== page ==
Under the IMPRINT program of the Indian government, researchers from the Indian Institute of Science (IISc) have been partnering with a semiconductor foundry. This, they suggest, might help alleviate the car industry’s severe chip shortage.
Silicon LDMOS devices are a class of field-effect transistors that operate at significantly greater voltages than conventional transistors. Additionally, they may be merged with billions of other transistors on a single chip, making them perfect for automobile and space applications.
- The Indian Institute of Science (IISc) has been working with a semiconductor foundry under the IMPRINT program of the Indian government to address a severe chip shortage in the car industry.
- Silicon LDMOS devices are high-voltage field-effect transistors.
- A variety of LDMOS devices (10V to 80V) with characteristics matching current industry offerings has been developed by the IISc team and its foundry partner.
- The result of the collaboration is a robust high voltage automotive technology platform.
- This collaborative effort has augmented the baseline procedure and enabled the development of 80V devices for less than $500,000.
- “IISc and its partners worked pretty much like an industrial R&D team and approached the core difficulties differently,” says project leader Prof Mayank Shrivastava (Department of Electronic Systems Engineering).
Researchers from the Indian Institute of Science (IISc) have been collaborating with a semiconductor foundry under the Government of India’s IMPRINT program to solve the automobile industry’s severe chip shortage.
On Friday, the IISc team began work on building an indigenous technology platform for manufacturing automotive (analog) chips for commercial and strategic purposes.
Since early 2021, the automotive sector has been experiencing a severe chip shortage. Numerous factors contribute to this scarcity: the growing demand for automobiles and consumer products (most of their parts are driven by electronics). As with the rest of the world, Indian vehicle makers have been greatly impacted by this shortage.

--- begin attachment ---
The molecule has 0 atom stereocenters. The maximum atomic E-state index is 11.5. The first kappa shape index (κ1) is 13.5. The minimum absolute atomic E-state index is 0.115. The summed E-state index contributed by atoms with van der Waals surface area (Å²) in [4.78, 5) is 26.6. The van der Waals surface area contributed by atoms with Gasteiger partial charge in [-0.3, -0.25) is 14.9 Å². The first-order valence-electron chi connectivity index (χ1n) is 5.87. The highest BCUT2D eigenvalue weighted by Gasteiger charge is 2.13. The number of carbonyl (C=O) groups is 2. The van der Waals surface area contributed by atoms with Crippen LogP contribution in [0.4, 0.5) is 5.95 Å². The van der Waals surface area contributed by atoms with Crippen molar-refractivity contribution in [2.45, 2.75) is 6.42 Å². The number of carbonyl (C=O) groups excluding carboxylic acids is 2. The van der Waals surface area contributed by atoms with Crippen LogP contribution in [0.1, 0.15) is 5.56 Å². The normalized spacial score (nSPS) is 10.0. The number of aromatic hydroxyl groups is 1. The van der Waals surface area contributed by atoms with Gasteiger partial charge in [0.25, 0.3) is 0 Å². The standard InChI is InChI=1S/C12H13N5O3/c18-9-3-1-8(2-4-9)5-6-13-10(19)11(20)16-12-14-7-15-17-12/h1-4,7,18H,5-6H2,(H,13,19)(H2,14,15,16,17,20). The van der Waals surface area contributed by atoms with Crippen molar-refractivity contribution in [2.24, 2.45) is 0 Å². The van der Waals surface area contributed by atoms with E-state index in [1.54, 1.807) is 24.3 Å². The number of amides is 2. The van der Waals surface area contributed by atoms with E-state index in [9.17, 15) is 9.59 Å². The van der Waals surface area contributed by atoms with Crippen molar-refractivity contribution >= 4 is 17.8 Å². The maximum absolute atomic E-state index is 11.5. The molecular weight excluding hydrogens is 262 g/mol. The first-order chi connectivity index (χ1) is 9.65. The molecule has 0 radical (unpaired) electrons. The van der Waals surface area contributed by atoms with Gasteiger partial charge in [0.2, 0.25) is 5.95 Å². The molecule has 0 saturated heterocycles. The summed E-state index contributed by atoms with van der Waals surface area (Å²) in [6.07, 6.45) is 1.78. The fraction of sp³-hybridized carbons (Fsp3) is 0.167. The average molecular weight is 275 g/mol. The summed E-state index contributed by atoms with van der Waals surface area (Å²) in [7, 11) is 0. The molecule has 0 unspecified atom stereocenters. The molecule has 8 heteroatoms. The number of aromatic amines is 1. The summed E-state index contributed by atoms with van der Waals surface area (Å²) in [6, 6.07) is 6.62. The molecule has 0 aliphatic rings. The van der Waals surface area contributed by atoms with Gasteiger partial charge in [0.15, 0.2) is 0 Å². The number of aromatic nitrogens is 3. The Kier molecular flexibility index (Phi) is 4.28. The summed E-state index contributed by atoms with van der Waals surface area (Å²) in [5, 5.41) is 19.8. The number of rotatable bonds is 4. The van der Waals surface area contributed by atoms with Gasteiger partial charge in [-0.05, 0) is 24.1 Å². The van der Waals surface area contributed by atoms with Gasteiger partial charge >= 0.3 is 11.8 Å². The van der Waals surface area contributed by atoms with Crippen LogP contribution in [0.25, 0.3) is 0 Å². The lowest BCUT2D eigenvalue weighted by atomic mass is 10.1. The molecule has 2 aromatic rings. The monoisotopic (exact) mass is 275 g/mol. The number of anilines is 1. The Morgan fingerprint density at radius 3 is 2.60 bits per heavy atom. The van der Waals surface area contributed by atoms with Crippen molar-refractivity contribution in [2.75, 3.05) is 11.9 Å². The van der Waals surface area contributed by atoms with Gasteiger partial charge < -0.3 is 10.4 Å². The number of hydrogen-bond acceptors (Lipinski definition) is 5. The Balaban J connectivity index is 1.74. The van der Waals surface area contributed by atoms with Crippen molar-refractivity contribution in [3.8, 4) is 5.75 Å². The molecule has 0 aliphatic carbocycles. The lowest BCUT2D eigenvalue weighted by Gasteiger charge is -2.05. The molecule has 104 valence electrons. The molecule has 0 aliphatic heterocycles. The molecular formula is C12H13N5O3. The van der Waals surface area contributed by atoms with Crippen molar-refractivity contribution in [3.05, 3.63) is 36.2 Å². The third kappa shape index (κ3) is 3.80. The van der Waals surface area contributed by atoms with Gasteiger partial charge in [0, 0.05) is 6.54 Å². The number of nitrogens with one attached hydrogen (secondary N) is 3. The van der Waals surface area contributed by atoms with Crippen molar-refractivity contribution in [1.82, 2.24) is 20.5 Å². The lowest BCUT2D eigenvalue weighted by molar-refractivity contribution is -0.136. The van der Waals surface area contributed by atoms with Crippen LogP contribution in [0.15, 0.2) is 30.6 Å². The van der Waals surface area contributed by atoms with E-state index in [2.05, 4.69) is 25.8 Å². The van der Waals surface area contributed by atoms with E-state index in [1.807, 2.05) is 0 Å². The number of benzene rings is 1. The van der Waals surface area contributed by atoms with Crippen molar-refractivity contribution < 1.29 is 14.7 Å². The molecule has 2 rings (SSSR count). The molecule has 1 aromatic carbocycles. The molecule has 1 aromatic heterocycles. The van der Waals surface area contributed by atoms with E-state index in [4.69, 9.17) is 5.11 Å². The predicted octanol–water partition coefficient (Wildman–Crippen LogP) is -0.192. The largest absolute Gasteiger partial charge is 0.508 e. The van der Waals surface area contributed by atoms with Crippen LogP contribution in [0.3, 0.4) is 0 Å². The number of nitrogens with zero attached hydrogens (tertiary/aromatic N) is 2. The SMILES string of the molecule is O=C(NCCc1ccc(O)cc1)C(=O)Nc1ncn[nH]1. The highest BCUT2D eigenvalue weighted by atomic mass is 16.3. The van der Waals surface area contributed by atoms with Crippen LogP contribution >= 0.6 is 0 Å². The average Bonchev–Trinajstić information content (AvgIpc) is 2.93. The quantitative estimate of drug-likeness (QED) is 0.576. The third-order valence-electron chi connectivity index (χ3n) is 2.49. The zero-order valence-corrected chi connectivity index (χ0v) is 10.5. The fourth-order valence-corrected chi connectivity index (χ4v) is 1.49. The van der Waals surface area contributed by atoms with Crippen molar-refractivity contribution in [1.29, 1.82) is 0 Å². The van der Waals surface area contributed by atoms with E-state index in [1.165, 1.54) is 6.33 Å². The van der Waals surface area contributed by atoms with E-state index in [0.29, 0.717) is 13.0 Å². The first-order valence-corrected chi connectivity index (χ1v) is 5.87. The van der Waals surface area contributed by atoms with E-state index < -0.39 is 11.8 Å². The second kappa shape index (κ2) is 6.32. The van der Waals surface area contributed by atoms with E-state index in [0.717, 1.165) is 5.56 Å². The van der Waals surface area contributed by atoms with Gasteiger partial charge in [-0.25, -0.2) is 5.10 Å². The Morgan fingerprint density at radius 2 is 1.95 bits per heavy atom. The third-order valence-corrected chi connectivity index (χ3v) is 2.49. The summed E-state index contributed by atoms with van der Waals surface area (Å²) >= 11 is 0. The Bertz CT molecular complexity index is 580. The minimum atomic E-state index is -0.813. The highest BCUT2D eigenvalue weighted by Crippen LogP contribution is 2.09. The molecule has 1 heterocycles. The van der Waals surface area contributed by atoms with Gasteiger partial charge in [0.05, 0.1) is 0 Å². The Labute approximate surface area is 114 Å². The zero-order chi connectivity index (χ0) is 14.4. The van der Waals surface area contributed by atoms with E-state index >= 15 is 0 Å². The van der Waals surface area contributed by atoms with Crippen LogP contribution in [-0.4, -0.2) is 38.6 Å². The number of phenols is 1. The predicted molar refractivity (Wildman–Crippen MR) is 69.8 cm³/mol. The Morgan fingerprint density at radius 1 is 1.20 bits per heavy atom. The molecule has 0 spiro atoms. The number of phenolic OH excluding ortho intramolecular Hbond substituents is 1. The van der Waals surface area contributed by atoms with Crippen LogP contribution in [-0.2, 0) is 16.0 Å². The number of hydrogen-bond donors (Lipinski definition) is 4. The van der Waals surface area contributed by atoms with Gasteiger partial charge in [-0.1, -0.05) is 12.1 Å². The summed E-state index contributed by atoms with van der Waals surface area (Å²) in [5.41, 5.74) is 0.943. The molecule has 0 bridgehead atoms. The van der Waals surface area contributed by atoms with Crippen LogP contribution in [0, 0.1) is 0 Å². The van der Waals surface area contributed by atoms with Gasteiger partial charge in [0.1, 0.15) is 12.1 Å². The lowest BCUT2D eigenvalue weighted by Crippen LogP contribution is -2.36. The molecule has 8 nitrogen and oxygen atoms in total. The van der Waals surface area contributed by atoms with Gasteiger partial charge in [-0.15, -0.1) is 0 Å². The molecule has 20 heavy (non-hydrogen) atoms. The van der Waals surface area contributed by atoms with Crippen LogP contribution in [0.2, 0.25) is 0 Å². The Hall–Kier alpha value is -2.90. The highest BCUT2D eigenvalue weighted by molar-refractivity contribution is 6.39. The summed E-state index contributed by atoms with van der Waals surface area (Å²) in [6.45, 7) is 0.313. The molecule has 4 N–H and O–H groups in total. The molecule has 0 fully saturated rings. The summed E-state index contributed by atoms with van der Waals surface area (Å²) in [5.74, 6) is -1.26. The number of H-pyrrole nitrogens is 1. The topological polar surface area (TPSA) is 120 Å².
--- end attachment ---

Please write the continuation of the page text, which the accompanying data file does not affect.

Automotive chips are distinct from the standard processor chips used in smartphones and laptops. An automobile chip (also known as a power ASIC) must perform various jobs concurrently, including instrumentation, sensing, and control of a variety of electromechanical components.
These components’ electrical interface functions at higher voltages (5V-80V) than a CPU chip, which requires a low voltage switch or transistor (0.9V-1.8V).
Developing a technology platform capable of providing the breadth of functionality required by automotive chips has always been a struggle for the industry, taking 5-6 years in comparison to the processor technology platform, which normally takes 1.5-2 years.
However, this additional time investment can pay off in terms of a substantially reduced rate of obsolescence – such chip technology can last for 15-20 years without needing to be replaced.
Automotive chips require integrated high-voltage switches or transistors. These transistors are referred to as Laterally Diffused MOS transistors (LDMOS). Silicon LDMOS devices are a form of field-effect transistor capable of operating at far greater voltages than conventional transistors. Additionally, they can be merged with billions of other transistors on a single chip. This criterion is also critical for space and defense applications.
Keeping these needs in mind, the IISc team and its foundry partner have been creating various LDMOS devices (from 10V to 80V) that match current industry products in terms of features. Collaboration has resulted in developing a highly reliable high voltage automotive technology platform.
The industry’s available technology platforms enable the development of circuits that operate at voltages ranging from 7V to 80V, greatly enhancing the previous capabilities of domestic partners operating at 3.3V. Extending this portfolio to 80V would have cost tens of millions of dollars in imported technology. This combined effort enhanced the baseline process and enabled devices running at 80V for less than 0.5 million USD.
“IISc and its partners operated like an industrial research and development team, resolving fundamental challenges empirically (through trial and error),” notes Prof Mayank Shrivastava (Department of Electronic Systems Engineering), who led the project from IISc.
“For example, we may dive more into certain fundamental concerns relating to these devices, such as their quasi-saturation behavior, which has remained a mystery for almost 40 years. We want to express our gratitude to the IMPRINT program for enabling this progress, which is proving to be a win-win situation for both IISc and its foundry partner,” he said.
Shrivastava continues by stating that the devices produced have been carefully tested and confirmed to be quite resilient. “Now that these LDMOS devices may be offered as standard offerings (as they are in other industries), they will enable our foundry partner to produce a range of VLSI products in-house. Additionally, the technology/knowledge can be shared to other semiconductor foundries interested in scaling up their process from CMOS to automotive.”